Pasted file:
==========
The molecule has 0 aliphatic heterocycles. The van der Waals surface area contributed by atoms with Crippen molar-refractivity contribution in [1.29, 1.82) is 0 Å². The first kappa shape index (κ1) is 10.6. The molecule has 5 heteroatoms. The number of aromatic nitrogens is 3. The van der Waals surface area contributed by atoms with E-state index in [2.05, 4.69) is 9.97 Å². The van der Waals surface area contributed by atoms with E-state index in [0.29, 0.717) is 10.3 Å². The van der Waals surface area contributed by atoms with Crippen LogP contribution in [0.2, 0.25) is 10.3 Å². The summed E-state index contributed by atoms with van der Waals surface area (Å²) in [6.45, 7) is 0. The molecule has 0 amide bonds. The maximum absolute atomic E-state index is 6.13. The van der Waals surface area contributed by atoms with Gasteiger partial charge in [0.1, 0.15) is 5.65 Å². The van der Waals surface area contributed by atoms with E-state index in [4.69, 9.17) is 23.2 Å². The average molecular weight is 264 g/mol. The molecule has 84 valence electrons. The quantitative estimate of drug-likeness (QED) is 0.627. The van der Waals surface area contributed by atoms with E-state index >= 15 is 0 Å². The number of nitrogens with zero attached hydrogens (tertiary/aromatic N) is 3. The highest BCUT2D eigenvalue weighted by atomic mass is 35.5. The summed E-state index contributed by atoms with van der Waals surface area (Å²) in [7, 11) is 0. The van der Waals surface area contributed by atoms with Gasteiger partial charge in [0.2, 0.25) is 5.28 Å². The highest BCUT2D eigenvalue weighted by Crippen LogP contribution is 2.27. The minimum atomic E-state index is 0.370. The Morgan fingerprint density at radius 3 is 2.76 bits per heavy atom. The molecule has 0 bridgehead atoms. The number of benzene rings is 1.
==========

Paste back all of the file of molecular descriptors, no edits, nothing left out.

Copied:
The molecule has 0 aliphatic heterocycles. The van der Waals surface area contributed by atoms with Crippen molar-refractivity contribution in [1.29, 1.82) is 0 Å². The first kappa shape index (κ1) is 10.6. The molecule has 5 heteroatoms. The number of aromatic nitrogens is 3. The van der Waals surface area contributed by atoms with E-state index in [2.05, 4.69) is 9.97 Å². The van der Waals surface area contributed by atoms with E-state index in [0.29, 0.717) is 10.3 Å². The van der Waals surface area contributed by atoms with Crippen LogP contribution in [0.2, 0.25) is 10.3 Å². The summed E-state index contributed by atoms with van der Waals surface area (Å²) in [6.45, 7) is 0. The molecule has 0 amide bonds. The maximum absolute atomic E-state index is 6.13. The van der Waals surface area contributed by atoms with Gasteiger partial charge in [0.1, 0.15) is 5.65 Å². The van der Waals surface area contributed by atoms with E-state index in [4.69, 9.17) is 23.2 Å². The average molecular weight is 264 g/mol. The molecule has 84 valence electrons. The quantitative estimate of drug-likeness (QED) is 0.627. The van der Waals surface area contributed by atoms with E-state index >= 15 is 0 Å². The number of nitrogens with zero attached hydrogens (tertiary/aromatic N) is 3. The highest BCUT2D eigenvalue weighted by atomic mass is 35.5. The summed E-state index contributed by atoms with van der Waals surface area (Å²) in [7, 11) is 0. The van der Waals surface area contributed by atoms with Gasteiger partial charge in [0.2, 0.25) is 5.28 Å². The highest BCUT2D eigenvalue weighted by Crippen LogP contribution is 2.27. The minimum atomic E-state index is 0.370. The Morgan fingerprint density at radius 3 is 2.76 bits per heavy atom. The molecule has 0 bridgehead atoms. The number of benzene rings is 1.